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My First Game: #1 - Arsenal, January 1997

We're looking for our readers to pass on their tales of their first ever Sunderland game - kicking off this reboot of an old Roker Report favourite is our very own Callum Mackay, who first watched the lads in a game against Arsenal at Roker Park in 1997.

If you're reading this article, then this feature is open to you. We want to hear YOUR tales of your first ever Sunderland game.

If you're interested in telling us your story, please send us an email - - and provide us with no less than 500 words. We'll be more than happy to publish your piece and give full credit.

It can be about anything - the smell of the burger vans, buying your first matchday programme, the roar of the crowd or even holding your dad's hand as you climbed up the steps for the very first time - we want to hear your first ever memories of going to a Sunderland game.

To kick us off our very own Callum Mackay is here to tell his story of the first time he watched Sunderland play, in a game against Arsenal at Roker Park. Enjoy...

Football clubs are like religions. If your parents follow one, it’s likely you’ll follow it too.

Of course, when you’re older you might change your mind, be swayed to support other teams, or decide that none of them are for you. But while you’re young, there will be considerable exposure to the passion and vigour of a certain team and the chances are - nine times out of ten - you’ll be hooked.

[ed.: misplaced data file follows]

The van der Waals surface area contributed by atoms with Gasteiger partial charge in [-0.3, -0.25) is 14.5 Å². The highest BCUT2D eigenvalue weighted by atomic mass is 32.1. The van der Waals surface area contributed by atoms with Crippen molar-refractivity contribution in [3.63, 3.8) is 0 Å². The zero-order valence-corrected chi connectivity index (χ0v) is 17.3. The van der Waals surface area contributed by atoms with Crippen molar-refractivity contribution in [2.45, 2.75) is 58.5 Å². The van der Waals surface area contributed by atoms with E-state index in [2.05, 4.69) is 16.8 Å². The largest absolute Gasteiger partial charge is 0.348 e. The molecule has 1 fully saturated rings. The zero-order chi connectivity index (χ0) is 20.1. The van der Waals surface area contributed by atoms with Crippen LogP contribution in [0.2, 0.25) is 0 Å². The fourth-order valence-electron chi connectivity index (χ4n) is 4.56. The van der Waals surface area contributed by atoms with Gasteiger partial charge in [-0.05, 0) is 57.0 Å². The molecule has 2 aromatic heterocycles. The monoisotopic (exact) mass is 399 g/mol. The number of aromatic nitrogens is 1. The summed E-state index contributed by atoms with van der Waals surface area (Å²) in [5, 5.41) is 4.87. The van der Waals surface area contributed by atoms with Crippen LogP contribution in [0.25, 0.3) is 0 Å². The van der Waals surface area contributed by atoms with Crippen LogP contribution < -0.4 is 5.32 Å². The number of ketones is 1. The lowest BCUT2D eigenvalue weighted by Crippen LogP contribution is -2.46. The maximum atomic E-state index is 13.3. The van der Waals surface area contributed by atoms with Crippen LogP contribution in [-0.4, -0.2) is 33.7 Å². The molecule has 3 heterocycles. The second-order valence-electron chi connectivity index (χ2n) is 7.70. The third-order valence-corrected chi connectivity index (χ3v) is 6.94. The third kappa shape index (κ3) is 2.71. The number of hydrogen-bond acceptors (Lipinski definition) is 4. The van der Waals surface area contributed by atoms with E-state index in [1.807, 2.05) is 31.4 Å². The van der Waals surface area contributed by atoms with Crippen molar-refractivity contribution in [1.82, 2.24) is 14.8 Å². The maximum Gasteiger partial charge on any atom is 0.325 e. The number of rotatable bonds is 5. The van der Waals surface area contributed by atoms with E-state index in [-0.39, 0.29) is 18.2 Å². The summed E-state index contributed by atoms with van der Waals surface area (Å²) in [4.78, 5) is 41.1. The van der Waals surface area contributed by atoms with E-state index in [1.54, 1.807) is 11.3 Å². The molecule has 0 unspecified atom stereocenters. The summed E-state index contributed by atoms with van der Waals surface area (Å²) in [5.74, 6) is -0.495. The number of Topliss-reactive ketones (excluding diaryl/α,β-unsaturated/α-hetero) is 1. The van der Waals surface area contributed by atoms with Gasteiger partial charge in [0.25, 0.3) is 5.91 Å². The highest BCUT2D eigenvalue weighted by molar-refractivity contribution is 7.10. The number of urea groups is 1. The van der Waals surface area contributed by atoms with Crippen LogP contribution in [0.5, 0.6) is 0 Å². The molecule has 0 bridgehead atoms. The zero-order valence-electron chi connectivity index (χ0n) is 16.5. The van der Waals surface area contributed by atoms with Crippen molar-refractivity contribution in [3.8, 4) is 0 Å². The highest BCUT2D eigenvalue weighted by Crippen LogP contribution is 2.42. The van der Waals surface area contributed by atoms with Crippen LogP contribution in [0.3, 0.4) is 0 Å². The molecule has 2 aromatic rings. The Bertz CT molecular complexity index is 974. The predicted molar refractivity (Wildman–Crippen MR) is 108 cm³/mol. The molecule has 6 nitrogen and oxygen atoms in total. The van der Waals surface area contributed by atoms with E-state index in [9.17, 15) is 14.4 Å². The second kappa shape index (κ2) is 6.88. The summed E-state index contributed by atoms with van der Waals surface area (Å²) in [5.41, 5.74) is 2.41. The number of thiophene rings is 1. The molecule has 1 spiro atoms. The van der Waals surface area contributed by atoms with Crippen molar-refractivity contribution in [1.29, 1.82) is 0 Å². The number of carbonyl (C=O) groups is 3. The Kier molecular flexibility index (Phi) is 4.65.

There is a picture of me as a baby, sitting on the kitchen counter next to my grandfather, both of us covered in Sunderland merchandise. Scarfs, shirts, hats, gloves. One glance at this picture, and it would appear that I never really had a choice. For as long as I can remember I have been obsessed with Sunderland AFC. As a young boy I practiced drawing the badge over and over again, I designed my own kits to send to the club in the hope they’d wear it next season and I watched season reviews on repeat.

When I went to my first game, I was six years old. It was January 11th 1997. The opposition were Arsenal, whose players current or future status as Premier League legends was wholly lost on me. We were in the Premiership, as it was then, and I of course had no understanding of our precarious league position, our best players or the complexities of football tactics. At that age, it’s all about the spectacle, the feeling, the emotion. The Roar.

It was the final season at Roker Park. I sat in the Main Stand, side on with the Roker End goal, with the floodlights illuminating the stadium. There’s something indescribably pure and intoxicating about a floodlit football match in winter, a tangible quality that permeates and alters the atmosphere.

I remember being amazed by our proximity to the pitch and the action, which was encapsulated as a clearance launched the ball towards us and just over our heads, hitting the perspex window of one of the boxes behind us. The signature football smell of grass and mud being churned was apparent, only serving to increase my feeling of involvement in the match.